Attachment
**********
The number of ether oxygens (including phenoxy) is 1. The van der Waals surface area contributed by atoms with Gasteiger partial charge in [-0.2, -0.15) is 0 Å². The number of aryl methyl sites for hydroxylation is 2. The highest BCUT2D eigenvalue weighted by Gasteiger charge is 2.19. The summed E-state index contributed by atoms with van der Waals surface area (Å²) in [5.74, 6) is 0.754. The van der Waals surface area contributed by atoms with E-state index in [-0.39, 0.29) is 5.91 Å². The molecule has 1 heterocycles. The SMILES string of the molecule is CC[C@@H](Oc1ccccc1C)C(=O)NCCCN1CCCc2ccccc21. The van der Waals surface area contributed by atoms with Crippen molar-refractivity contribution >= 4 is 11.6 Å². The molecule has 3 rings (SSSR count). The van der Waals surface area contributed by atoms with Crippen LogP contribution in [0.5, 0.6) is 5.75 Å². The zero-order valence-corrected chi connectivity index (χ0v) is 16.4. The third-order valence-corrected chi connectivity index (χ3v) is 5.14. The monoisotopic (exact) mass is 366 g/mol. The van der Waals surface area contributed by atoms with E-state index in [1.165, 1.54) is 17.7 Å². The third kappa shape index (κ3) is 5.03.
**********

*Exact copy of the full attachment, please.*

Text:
The number of ether oxygens (including phenoxy) is 1. The van der Waals surface area contributed by atoms with Gasteiger partial charge in [-0.2, -0.15) is 0 Å². The number of aryl methyl sites for hydroxylation is 2. The highest BCUT2D eigenvalue weighted by Gasteiger charge is 2.19. The summed E-state index contributed by atoms with van der Waals surface area (Å²) in [5.74, 6) is 0.754. The van der Waals surface area contributed by atoms with E-state index in [-0.39, 0.29) is 5.91 Å². The molecule has 1 heterocycles. The SMILES string of the molecule is CC[C@@H](Oc1ccccc1C)C(=O)NCCCN1CCCc2ccccc21. The van der Waals surface area contributed by atoms with Crippen molar-refractivity contribution >= 4 is 11.6 Å². The molecule has 3 rings (SSSR count). The van der Waals surface area contributed by atoms with Crippen LogP contribution in [0.5, 0.6) is 5.75 Å². The zero-order valence-corrected chi connectivity index (χ0v) is 16.4. The third-order valence-corrected chi connectivity index (χ3v) is 5.14. The monoisotopic (exact) mass is 366 g/mol. The van der Waals surface area contributed by atoms with E-state index in [1.165, 1.54) is 17.7 Å². The third kappa shape index (κ3) is 5.03.